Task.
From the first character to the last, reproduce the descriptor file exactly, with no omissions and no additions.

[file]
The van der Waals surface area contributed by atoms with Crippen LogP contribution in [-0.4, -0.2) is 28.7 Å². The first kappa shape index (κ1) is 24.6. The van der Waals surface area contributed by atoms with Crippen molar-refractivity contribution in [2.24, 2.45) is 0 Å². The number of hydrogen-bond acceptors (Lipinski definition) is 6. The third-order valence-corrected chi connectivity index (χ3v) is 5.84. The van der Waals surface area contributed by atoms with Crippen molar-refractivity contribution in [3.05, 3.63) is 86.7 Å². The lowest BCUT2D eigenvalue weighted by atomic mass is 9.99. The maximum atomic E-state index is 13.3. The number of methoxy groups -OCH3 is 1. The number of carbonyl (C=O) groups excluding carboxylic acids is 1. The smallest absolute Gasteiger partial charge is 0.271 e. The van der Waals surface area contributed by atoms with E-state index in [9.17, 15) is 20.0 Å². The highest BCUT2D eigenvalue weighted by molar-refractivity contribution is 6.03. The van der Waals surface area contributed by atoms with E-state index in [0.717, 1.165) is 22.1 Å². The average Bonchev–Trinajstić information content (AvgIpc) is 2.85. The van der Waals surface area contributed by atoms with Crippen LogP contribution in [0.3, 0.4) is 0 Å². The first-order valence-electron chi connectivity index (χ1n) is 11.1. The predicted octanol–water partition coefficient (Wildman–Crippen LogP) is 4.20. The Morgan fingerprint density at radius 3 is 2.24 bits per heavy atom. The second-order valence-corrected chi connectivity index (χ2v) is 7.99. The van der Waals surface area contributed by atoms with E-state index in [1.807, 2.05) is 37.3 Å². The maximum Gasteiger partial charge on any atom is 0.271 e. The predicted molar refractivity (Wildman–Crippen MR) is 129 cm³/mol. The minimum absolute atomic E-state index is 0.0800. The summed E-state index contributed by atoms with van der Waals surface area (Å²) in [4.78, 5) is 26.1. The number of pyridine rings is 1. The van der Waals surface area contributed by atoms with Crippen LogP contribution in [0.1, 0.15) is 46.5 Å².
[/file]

The van der Waals surface area contributed by atoms with Crippen LogP contribution in [-0.4, -0.2) is 28.7 Å². The first kappa shape index (κ1) is 24.6. The van der Waals surface area contributed by atoms with Crippen molar-refractivity contribution in [2.24, 2.45) is 0 Å². The number of hydrogen-bond acceptors (Lipinski definition) is 6. The third-order valence-corrected chi connectivity index (χ3v) is 5.84. The van der Waals surface area contributed by atoms with Crippen molar-refractivity contribution in [3.05, 3.63) is 86.7 Å². The lowest BCUT2D eigenvalue weighted by atomic mass is 9.99. The maximum atomic E-state index is 13.3. The number of methoxy groups -OCH3 is 1. The number of carbonyl (C=O) groups excluding carboxylic acids is 1. The smallest absolute Gasteiger partial charge is 0.271 e. The van der Waals surface area contributed by atoms with E-state index in [9.17, 15) is 20.0 Å². The highest BCUT2D eigenvalue weighted by molar-refractivity contribution is 6.03. The van der Waals surface area contributed by atoms with E-state index in [0.717, 1.165) is 22.1 Å². The average Bonchev–Trinajstić information content (AvgIpc) is 2.85. The van der Waals surface area contributed by atoms with Crippen LogP contribution in [0.3, 0.4) is 0 Å². The first-order valence-electron chi connectivity index (χ1n) is 11.1. The predicted octanol–water partition coefficient (Wildman–Crippen LogP) is 4.20. The Morgan fingerprint density at radius 3 is 2.24 bits per heavy atom. The second-order valence-corrected chi connectivity index (χ2v) is 7.99. The van der Waals surface area contributed by atoms with E-state index in [1.807, 2.05) is 37.3 Å². The maximum Gasteiger partial charge on any atom is 0.271 e. The predicted molar refractivity (Wildman–Crippen MR) is 129 cm³/mol. The minimum absolute atomic E-state index is 0.0800. The summed E-state index contributed by atoms with van der Waals surface area (Å²) in [4.78, 5) is 26.1. The number of pyridine rings is 1. The van der Waals surface area contributed by atoms with Crippen LogP contribution in [0.1, 0.15) is 46.5 Å².